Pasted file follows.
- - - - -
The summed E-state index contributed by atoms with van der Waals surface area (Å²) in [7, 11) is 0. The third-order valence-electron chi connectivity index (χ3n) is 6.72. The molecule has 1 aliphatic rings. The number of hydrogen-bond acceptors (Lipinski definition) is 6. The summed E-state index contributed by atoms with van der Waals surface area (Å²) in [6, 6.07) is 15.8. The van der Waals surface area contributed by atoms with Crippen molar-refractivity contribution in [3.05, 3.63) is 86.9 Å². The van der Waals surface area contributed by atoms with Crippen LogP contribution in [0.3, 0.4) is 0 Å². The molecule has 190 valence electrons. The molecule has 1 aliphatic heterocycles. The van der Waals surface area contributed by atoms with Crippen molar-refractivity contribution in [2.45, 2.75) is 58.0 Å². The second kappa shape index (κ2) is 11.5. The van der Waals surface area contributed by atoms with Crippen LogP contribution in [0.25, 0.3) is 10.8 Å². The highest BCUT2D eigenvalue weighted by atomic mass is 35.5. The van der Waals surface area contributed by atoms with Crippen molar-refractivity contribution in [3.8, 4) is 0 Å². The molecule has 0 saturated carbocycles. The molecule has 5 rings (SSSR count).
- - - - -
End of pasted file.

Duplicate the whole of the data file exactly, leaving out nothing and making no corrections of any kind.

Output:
The summed E-state index contributed by atoms with van der Waals surface area (Å²) in [7, 11) is 0. The third-order valence-electron chi connectivity index (χ3n) is 6.72. The molecule has 1 aliphatic rings. The number of hydrogen-bond acceptors (Lipinski definition) is 6. The summed E-state index contributed by atoms with van der Waals surface area (Å²) in [6, 6.07) is 15.8. The van der Waals surface area contributed by atoms with Crippen molar-refractivity contribution in [3.05, 3.63) is 86.9 Å². The van der Waals surface area contributed by atoms with Crippen LogP contribution in [0.3, 0.4) is 0 Å². The molecule has 190 valence electrons. The molecule has 1 aliphatic heterocycles. The van der Waals surface area contributed by atoms with Crippen molar-refractivity contribution in [2.45, 2.75) is 58.0 Å². The second kappa shape index (κ2) is 11.5. The van der Waals surface area contributed by atoms with Crippen LogP contribution in [0.25, 0.3) is 10.8 Å². The highest BCUT2D eigenvalue weighted by atomic mass is 35.5. The van der Waals surface area contributed by atoms with Crippen molar-refractivity contribution in [3.8, 4) is 0 Å². The molecule has 0 saturated carbocycles. The molecule has 5 rings (SSSR count).